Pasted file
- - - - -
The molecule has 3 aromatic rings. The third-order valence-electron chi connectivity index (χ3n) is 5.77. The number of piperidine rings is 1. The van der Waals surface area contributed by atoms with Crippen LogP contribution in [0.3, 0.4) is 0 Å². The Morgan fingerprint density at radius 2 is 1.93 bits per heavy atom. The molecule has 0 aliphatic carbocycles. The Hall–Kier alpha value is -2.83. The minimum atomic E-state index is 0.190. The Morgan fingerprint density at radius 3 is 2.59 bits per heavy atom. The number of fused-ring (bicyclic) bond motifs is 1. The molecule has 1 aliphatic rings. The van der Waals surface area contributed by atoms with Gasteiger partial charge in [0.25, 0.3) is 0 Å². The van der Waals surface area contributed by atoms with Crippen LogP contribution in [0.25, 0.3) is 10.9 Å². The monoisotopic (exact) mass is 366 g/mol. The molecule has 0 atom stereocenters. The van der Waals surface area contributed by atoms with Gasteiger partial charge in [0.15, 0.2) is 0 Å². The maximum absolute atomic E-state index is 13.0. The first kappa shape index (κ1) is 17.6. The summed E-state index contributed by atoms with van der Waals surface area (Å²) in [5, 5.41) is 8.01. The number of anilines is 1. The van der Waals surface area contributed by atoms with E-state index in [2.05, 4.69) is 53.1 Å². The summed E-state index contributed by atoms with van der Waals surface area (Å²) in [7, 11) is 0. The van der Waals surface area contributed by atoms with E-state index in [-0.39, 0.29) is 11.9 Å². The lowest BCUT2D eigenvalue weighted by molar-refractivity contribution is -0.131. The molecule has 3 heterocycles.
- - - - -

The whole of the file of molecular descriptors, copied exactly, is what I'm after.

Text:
The molecule has 3 aromatic rings. The third-order valence-electron chi connectivity index (χ3n) is 5.77. The number of piperidine rings is 1. The van der Waals surface area contributed by atoms with Crippen LogP contribution in [0.3, 0.4) is 0 Å². The Morgan fingerprint density at radius 2 is 1.93 bits per heavy atom. The molecule has 0 aliphatic carbocycles. The Hall–Kier alpha value is -2.83. The minimum atomic E-state index is 0.190. The Morgan fingerprint density at radius 3 is 2.59 bits per heavy atom. The number of fused-ring (bicyclic) bond motifs is 1. The molecule has 1 aliphatic rings. The van der Waals surface area contributed by atoms with Gasteiger partial charge in [0.25, 0.3) is 0 Å². The van der Waals surface area contributed by atoms with Crippen LogP contribution in [0.25, 0.3) is 10.9 Å². The monoisotopic (exact) mass is 366 g/mol. The molecule has 0 atom stereocenters. The van der Waals surface area contributed by atoms with Gasteiger partial charge in [0.15, 0.2) is 0 Å². The maximum absolute atomic E-state index is 13.0. The first kappa shape index (κ1) is 17.6. The summed E-state index contributed by atoms with van der Waals surface area (Å²) in [5, 5.41) is 8.01. The number of anilines is 1. The van der Waals surface area contributed by atoms with E-state index in [2.05, 4.69) is 53.1 Å². The summed E-state index contributed by atoms with van der Waals surface area (Å²) in [7, 11) is 0. The van der Waals surface area contributed by atoms with E-state index in [-0.39, 0.29) is 11.9 Å². The lowest BCUT2D eigenvalue weighted by molar-refractivity contribution is -0.131. The molecule has 3 heterocycles.